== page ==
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Old 01-05-2017, 01:18 PM   #4
maz
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I think it would be quite tricky to write engaging characters that don't respond in a human way to terrible things happening (I always feel a huge void that takes me out of the story when it's done badly). IMO, one of the ways it's often (not always) done badly is with the kind of "pep talk" you describe from the female character

And of course it depends on the characters; if the group are hardened soldiers or mercenaries, such a response is more reasonable than from civilians.
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Old 01-05-2017, 02:53 PM   #5
barsillae
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Quote:
Originally Posted by maz View Post
I think it would be quite tricky to write engaging characters that don't respond in a human way to terrible things happening (I always feel a huge void that takes me out of the story when it's done badly). IMO, one of the ways it's often (not always) done badly is with the kind of "pep talk" you describe from the female character
Funnily enough, I was just talking to my sister and she said the exact same thing. The pep talk is unrealistic and unappealing.
I'll probably go watch death scenes in a lot of films, as suggested. See how the remaining characters recovered and what I like/dislike about em. Thanks for all the suggestions thus far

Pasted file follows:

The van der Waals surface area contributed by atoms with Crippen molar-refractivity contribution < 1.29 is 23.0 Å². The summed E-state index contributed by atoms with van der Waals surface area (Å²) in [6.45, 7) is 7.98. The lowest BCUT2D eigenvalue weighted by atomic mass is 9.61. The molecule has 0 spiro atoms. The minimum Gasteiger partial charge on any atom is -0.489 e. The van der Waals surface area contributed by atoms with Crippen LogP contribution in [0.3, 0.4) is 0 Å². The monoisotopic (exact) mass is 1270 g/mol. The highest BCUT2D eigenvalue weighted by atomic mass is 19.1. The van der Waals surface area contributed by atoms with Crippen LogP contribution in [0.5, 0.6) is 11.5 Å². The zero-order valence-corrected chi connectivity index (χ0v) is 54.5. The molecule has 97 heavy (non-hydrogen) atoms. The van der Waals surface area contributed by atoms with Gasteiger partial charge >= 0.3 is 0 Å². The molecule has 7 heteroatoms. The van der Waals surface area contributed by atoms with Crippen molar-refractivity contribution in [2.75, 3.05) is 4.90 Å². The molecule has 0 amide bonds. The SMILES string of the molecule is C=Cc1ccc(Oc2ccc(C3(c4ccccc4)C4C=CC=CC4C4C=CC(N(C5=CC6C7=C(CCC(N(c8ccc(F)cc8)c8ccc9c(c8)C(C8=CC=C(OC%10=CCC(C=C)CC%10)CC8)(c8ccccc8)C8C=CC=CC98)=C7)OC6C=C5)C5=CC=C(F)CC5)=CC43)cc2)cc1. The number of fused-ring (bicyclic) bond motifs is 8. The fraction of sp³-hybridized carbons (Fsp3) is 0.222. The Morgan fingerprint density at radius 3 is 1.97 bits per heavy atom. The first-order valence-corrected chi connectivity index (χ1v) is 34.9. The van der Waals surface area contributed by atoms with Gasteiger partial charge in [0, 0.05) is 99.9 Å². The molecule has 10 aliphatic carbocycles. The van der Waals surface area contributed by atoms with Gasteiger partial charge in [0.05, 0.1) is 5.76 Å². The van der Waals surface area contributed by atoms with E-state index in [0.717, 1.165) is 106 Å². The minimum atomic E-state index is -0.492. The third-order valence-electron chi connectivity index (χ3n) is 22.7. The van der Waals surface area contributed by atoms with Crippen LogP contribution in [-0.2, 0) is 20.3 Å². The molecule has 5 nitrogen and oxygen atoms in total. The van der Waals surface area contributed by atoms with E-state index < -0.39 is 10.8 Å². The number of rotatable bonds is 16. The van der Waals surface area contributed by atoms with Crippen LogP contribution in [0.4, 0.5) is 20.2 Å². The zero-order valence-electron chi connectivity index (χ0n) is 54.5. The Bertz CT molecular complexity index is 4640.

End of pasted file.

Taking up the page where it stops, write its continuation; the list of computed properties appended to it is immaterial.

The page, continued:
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Old 01-12-2017, 11:59 PM   #6
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One movie that comes to mind is Inglourious Basterds, where it is during WWII but you have this team of characters, laughing up and enjoying a lot of the violence as long as they are the ones committing it.
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Old 01-13-2017, 05:15 AM   #7
Panos
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There is no need not to make it sad or make it too sad. Imagine what would be the emotions if that happened in real life. These should be the emotions in your movie too. Don't afraid to be sad or funny when it fits.